WASHINGTON (IPS/GIN) – President George W. Bush appears to have rejected the Iraq Study Group’s call to pledge not to establish permanent military bases in Iraq.

White House spokesman Tony Snow recently confirmed that Pres. Bush favors a “Korean model” for Iraq in which Washington would provide “a security presence” and serve as a “force of stability [for] a long time.” Mr. Snow’s statement spurred new questions about the administration’s aims in Iraq and whether Bush intends to set up a permanent military presence there.

Adding to the speculation were remarks made May 31 by Defense Secretary Robert Gates and the overall field commander of U.S. forces in Iraq, Lt. Gen. Raymond Odierno, wherein both officials suggested that Washington favors a protracted, if not permanent, troop presence in Iraq similar to the U.S. presence in South Korea. A minimum of 30,000 U.S. soldiers have been deployed to bases in South Korea since the Korean War more than 50 years ago.


“I think it’s a great idea,” Lt. Gen. Odierno told reporters during a video conference from Baghdad, when asked about following a similar strategy in Iraq.

“That would be nothing but helping the Iraqi security forces and the government to continue to stabilize itself and continue to set itself up for success for years to come, if we were able to do that,” he said.

Meanwhile, Secy. Gates said the presence of “some force of Americans … for a protracted period of time” would help reassure U.S. allies in the region that Washington would not abandon them.

The Korea analogy has spurred some consternation among analysts in Washington. Most experts are aware that when Iraqis have been surveyed on their views about permanent military bases in their country, the response–except among the minority Kurdish population–has been overwhelmingly negative.

Experts also reject the notion that the situation in Iraq, where U.S. forces find themselves in the middle of a number of internal sectarian conflicts, bears any relation to that of South Korea, where a minimum to 30,000 U.S. troops have been deployed as a “trip-wire” along the demilitarized zone to deter North Korean forces on the other side for more than 50 years.

The analogy is “either a gross oversimplification to try to reassure people [that the administration] has a long-term plan, or it’s just silly,” said retired Lt. Gen. Donald Kerrick, a former deputy national security adviser who served two tours of duty in South Korea.

In recommending that Pres. Bush explicitly renounce a permanent military presence in Iraq last December, the 10-member Iraq Study Group, which was co-chaired by former secretary of state James Baker and former Rep. Lee Hamilton, D-Ind., argued that such a declaration would reassure two key constituencies.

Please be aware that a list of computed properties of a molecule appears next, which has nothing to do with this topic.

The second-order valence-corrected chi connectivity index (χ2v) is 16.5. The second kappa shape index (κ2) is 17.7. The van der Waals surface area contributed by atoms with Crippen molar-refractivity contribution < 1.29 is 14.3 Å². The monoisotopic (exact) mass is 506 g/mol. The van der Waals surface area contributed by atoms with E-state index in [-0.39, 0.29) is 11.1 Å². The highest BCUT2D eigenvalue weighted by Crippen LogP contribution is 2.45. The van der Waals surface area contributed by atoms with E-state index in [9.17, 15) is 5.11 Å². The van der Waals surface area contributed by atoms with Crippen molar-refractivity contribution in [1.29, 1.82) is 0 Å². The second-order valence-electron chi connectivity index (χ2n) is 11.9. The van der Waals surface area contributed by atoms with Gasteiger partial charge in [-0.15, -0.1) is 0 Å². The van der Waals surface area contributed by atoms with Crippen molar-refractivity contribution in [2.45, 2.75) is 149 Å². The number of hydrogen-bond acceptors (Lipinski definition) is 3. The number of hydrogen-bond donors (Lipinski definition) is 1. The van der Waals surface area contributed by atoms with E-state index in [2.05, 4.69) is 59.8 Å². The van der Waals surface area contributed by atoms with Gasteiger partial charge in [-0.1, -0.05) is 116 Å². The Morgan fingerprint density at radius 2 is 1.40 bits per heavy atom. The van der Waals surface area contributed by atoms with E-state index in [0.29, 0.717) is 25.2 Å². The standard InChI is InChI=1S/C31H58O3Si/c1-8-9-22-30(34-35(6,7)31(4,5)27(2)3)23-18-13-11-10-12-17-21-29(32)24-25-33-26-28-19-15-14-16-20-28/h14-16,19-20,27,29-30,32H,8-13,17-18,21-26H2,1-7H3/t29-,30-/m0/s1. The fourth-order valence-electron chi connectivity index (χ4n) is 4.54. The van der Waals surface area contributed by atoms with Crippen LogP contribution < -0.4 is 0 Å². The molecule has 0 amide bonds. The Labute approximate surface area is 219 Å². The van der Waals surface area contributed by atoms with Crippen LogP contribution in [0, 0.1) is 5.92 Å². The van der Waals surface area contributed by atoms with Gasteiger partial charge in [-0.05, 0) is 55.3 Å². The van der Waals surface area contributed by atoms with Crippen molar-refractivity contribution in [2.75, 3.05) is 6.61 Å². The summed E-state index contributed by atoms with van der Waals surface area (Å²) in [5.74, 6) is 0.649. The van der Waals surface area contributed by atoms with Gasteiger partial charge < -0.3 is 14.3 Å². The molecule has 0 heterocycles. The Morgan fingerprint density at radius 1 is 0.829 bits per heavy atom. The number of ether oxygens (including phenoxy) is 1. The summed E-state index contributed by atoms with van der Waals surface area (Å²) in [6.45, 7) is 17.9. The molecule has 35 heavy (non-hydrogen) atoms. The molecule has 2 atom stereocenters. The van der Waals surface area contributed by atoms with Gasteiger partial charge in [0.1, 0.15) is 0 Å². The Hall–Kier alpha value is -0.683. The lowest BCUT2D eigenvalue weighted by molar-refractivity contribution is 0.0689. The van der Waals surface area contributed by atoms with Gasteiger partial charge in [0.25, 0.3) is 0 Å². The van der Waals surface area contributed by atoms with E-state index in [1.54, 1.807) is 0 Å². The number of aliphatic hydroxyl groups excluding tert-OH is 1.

“The United States can begin to shape a positive climate for its diplomatic efforts, internationally and within Iraq, through public statements by President Bush that reject the notion that the United States seeks to control Iraq’s oil, or seeks permanent military bases within Iraq,” it said, urging Pres. Bush to affirmatively “state that the United States does not seek permanent military bases” there.

Congress has also implicitly encouraged the administration to make such a commitment. In the last two years, it has passed two laws that prohibit the government from spending any money to establish a permanent U.S. military presence in Iraq.

Yet, as the latest statements suggest, Pres. Bush has ignored these calls, while the Pentagon, which has been turning over smaller military bases to Iraqi forces in a number of provinces in the past year, has built up and retained four “super-bases” around the country. The bases are capable of housing tens of thousands of military personnel.

In congressional testimony in early 2006, then-chief of the U.S. Central Command, Gen. John Abizaid, laid out a number of reasons why Washington would want to retain at least permanent access to those bases. At the time, however, he stressed that a policy regarding the United States’ long-term presence in Iraq had not been formulated.

In particular, he cited the “need to be able to deter ambitions of an expansionistic Iran,” to ensure the “free flow of goods and resources on which the prosperity of our nation and everybody else in the world depend,” and to carry out counterterrorist operations.

Given prevailing popular sentiment in Iraq, maintaining a permanent military presence there could also undermine Washington’s ostensible goal to promote democracy there, according to Charles Smith, an expert on the Gulf at the University of Arizona.

“This model requires the approval and cooperation of an Iraqi government, the gaining of which is highly doubtful. So if the U.S. wants official approval, it will have to place its own man in power and keep [him] there by force,” he said. “In that case, the model to refer to is South Vietnam in the early 1960s, and we all know what happened there.”